Soltek SL75FRN-RL Socket A nFORCE II Motherboard

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An intensive look – Brett Wasserman


Today up on the test bench at Overclockers.com, we’re going to have a look at one of the new nFORCE II offerings from the kind folks at Soltek. Soltek, while not one of the first names that rolls off the tongue, has a history of producing solid, well-priced and readily available motherboards.


The SL75 line of motherboards is available in 4 slightly different variations. Today we’ll be looking at the version with the Nvidia nForce SPP+MCP (System Platform Processor + Media Communications Processor) – the non-integrated video version of the chipset – and on-board Serial ATA+PATA RAID. Additional SL75 offerings include both RAID and non-RAID versions with integrated video, as well as a version with neither RAID nor integrated video.


For complete specifications on all of the motherboards in this line please check out Soltek’s site.


As I do with all of the motherboards that I’m lucky enough to be able to evaluate, I’ll be using a number of tools that should shed some light on some of the inner workings of our subject. I’ll again be using the RAM Stress Test Pro card from Ultra-X to exercise the system without having to load Windows and encounter numerous additional variables. In addition, I’ll show you some of the more important system voltages using an oscilloscope and DVMs in hopes of demonstrating the board’s performance and limitations under stress.

Board

The SL75 line of motherboards, as you can see, is quite a yellowy shade of gold. I haven’t seen a board with this coloring before this one and I must say that it is quite…uh…unique. Not my personal taste, but I suppose a really good choice for the gold fan grill crowd. In any case, the board has a reasonable, but not enormous, set of features which include:


  • Dual DDR capability at 266, 333 and 400* Mhz
  • AGP 8X support
  • Serial ATA RAID (2 drives) AND parallel ATA RAID (2 drives) via the Promise FastTrak 376 controller
  • Six channel AC97 based on-board audio
  • USB2 support directly from the Nvidia nFORCE MCP (2 on back panel, 4 via headers)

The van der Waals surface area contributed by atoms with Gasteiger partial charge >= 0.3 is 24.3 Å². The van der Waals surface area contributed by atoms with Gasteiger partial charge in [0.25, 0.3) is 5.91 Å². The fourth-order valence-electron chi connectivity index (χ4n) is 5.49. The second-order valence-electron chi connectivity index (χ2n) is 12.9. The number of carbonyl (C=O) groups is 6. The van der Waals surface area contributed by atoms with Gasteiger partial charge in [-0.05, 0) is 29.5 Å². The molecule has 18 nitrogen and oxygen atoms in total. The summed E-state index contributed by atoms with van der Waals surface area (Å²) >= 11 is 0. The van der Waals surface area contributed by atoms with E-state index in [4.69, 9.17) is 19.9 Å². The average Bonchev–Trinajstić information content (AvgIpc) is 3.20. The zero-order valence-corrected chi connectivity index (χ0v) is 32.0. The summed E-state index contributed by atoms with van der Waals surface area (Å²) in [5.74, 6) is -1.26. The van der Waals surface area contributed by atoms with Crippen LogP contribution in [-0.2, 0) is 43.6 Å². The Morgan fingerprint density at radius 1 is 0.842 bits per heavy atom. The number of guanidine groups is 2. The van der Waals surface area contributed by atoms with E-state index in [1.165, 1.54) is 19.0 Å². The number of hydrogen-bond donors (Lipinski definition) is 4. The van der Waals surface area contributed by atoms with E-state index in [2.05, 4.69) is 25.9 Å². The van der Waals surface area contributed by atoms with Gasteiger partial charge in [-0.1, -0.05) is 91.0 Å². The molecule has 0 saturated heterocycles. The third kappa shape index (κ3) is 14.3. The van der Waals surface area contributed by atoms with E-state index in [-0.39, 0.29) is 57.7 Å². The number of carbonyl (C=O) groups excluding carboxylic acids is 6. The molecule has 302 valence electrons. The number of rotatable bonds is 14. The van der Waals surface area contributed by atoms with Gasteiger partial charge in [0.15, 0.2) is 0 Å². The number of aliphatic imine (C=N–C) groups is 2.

• Realtek 10/100 LAN
  • Dual BIOS
  • Extensive BIOS overclocking and tweaking options

Let’s have a quick look at the physical board…


The SL75 has a usable, but not optimal, layout. As you can see, the ATX power connector is located to the lower left of the CPU socket, with the 12V connector located just above it. The location for these connectors is troublesome because it requires both power supply cables to cross over the top, or be routed around the CPU heat sink fan.


I prefer that the ATX connector be as close to the top right hand corner of a motherboard as possible. By design, the 12V connector is supposed to be close to the CPU socket, and it’s narrow cable bundle tends not to be a problem with airflow – so this one is fine.

Conn

The floppy and Parallel ATA RAID connectors are located on the lower right corner of the board and are oriented parallel to the PCI slots. Again, this isn’t my preferred orientation because it adds to cable routing and airflow problems.


The remaining connectors for the front panel, USB 3-6, and SATA are well located near the bottom edge of the board.
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Brett Wasserman


Soltek chose the Phoenix/Award BIOS that most of us are very familiar with. Most of the functions related to overclocking are located on two screens: the Advanced Chipset Features screen and the CPU Ratio/Voltage Control screen.

Bios

Ratio

Even though Soltek mentions to us that the SL75 isn’t really targeted toward the overclocking community, the advanced chipset control screen has a multitude of “adjustability” levels. Lower levels of various functions assign parameters for the user, while higher levels open up these parameters for individual adjustment.

If you want full control of all parameters available, you must first set the adjustability level for the parameter set to “Expert” before the adjustment fields become writeable. Once available, the amount of fine adjustability is extraordinary.


For example, we can adjust the FSB clock from 100 Mhz through 200 Mhz in (more or less) 1 Mhz increments. Above 200 Mhz we only have a choice of 204, 207 and 211 Mhz.

Mem